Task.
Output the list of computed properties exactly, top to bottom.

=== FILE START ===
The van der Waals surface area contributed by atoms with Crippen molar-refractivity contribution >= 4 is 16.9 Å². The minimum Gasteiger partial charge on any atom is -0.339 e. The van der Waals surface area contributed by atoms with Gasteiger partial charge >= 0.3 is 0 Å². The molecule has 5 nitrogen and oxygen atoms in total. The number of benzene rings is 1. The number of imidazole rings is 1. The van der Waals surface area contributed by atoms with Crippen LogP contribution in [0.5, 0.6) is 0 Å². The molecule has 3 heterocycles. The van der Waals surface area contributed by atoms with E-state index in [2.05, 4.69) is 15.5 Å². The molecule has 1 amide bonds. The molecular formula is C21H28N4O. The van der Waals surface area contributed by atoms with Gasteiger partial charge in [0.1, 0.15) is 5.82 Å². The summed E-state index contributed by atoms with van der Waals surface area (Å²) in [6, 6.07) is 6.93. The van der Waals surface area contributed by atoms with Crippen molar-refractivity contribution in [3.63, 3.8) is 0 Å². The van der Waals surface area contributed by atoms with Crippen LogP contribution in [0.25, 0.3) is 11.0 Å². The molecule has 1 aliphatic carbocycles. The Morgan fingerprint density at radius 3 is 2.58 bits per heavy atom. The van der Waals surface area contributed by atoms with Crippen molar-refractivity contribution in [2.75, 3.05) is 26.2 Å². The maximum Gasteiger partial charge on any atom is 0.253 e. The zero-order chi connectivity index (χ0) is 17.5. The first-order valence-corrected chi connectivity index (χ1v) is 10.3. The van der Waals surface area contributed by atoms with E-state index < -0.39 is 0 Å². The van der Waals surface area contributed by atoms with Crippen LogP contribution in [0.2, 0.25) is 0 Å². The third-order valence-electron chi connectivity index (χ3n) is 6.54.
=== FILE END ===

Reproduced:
The van der Waals surface area contributed by atoms with Crippen molar-refractivity contribution >= 4 is 16.9 Å². The minimum Gasteiger partial charge on any atom is -0.339 e. The van der Waals surface area contributed by atoms with Gasteiger partial charge >= 0.3 is 0 Å². The molecule has 5 nitrogen and oxygen atoms in total. The number of benzene rings is 1. The number of imidazole rings is 1. The van der Waals surface area contributed by atoms with Crippen LogP contribution in [0.5, 0.6) is 0 Å². The molecule has 3 heterocycles. The van der Waals surface area contributed by atoms with E-state index in [2.05, 4.69) is 15.5 Å². The molecule has 1 amide bonds. The molecular formula is C21H28N4O. The van der Waals surface area contributed by atoms with Gasteiger partial charge in [0.1, 0.15) is 5.82 Å². The summed E-state index contributed by atoms with van der Waals surface area (Å²) in [6, 6.07) is 6.93. The van der Waals surface area contributed by atoms with Crippen molar-refractivity contribution in [3.63, 3.8) is 0 Å². The van der Waals surface area contributed by atoms with Crippen LogP contribution in [0.25, 0.3) is 11.0 Å². The molecule has 1 aliphatic carbocycles. The Morgan fingerprint density at radius 3 is 2.58 bits per heavy atom. The van der Waals surface area contributed by atoms with Crippen molar-refractivity contribution in [2.75, 3.05) is 26.2 Å². The maximum Gasteiger partial charge on any atom is 0.253 e. The zero-order chi connectivity index (χ0) is 17.5. The first-order valence-corrected chi connectivity index (χ1v) is 10.3. The van der Waals surface area contributed by atoms with E-state index < -0.39 is 0 Å². The van der Waals surface area contributed by atoms with Crippen LogP contribution in [0.2, 0.25) is 0 Å². The third-order valence-electron chi connectivity index (χ3n) is 6.54.